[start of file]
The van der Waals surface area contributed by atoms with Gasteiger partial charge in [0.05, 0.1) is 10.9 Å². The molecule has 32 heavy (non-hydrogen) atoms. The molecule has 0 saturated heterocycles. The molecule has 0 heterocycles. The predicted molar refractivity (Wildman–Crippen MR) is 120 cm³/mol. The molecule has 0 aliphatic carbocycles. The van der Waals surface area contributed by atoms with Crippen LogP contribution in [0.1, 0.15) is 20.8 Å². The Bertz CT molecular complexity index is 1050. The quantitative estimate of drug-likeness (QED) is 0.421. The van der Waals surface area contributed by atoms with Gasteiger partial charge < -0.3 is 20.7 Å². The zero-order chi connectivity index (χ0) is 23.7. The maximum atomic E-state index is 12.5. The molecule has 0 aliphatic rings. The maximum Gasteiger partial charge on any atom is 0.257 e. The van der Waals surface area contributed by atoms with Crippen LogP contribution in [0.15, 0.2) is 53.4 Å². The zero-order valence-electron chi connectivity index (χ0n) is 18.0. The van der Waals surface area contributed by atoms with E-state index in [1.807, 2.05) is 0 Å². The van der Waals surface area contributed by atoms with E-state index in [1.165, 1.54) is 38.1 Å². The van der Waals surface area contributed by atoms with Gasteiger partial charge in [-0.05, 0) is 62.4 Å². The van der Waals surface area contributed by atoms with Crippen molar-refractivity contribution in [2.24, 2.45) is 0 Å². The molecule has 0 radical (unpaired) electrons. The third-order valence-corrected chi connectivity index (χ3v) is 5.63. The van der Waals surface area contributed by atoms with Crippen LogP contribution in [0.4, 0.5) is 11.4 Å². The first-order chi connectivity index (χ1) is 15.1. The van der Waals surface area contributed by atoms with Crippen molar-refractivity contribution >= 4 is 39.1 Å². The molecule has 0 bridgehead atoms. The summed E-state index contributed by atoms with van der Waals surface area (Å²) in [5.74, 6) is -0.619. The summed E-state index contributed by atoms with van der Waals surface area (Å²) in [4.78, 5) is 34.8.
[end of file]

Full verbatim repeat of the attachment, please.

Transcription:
The van der Waals surface area contributed by atoms with Gasteiger partial charge in [0.05, 0.1) is 10.9 Å². The molecule has 32 heavy (non-hydrogen) atoms. The molecule has 0 saturated heterocycles. The molecule has 0 heterocycles. The predicted molar refractivity (Wildman–Crippen MR) is 120 cm³/mol. The molecule has 0 aliphatic carbocycles. The van der Waals surface area contributed by atoms with Crippen LogP contribution in [0.1, 0.15) is 20.8 Å². The Bertz CT molecular complexity index is 1050. The quantitative estimate of drug-likeness (QED) is 0.421. The van der Waals surface area contributed by atoms with Gasteiger partial charge < -0.3 is 20.7 Å². The zero-order chi connectivity index (χ0) is 23.7. The maximum atomic E-state index is 12.5. The molecule has 0 aliphatic rings. The maximum Gasteiger partial charge on any atom is 0.257 e. The van der Waals surface area contributed by atoms with Crippen LogP contribution in [0.15, 0.2) is 53.4 Å². The zero-order valence-electron chi connectivity index (χ0n) is 18.0. The van der Waals surface area contributed by atoms with E-state index in [1.807, 2.05) is 0 Å². The van der Waals surface area contributed by atoms with E-state index in [1.165, 1.54) is 38.1 Å². The van der Waals surface area contributed by atoms with Gasteiger partial charge in [-0.05, 0) is 62.4 Å². The van der Waals surface area contributed by atoms with Crippen molar-refractivity contribution in [2.24, 2.45) is 0 Å². The molecule has 0 radical (unpaired) electrons. The third-order valence-corrected chi connectivity index (χ3v) is 5.63. The van der Waals surface area contributed by atoms with Crippen LogP contribution in [0.4, 0.5) is 11.4 Å². The first-order chi connectivity index (χ1) is 15.1. The van der Waals surface area contributed by atoms with Crippen molar-refractivity contribution >= 4 is 39.1 Å². The molecule has 0 bridgehead atoms. The summed E-state index contributed by atoms with van der Waals surface area (Å²) in [5.74, 6) is -0.619. The summed E-state index contributed by atoms with van der Waals surface area (Å²) in [4.78, 5) is 34.8.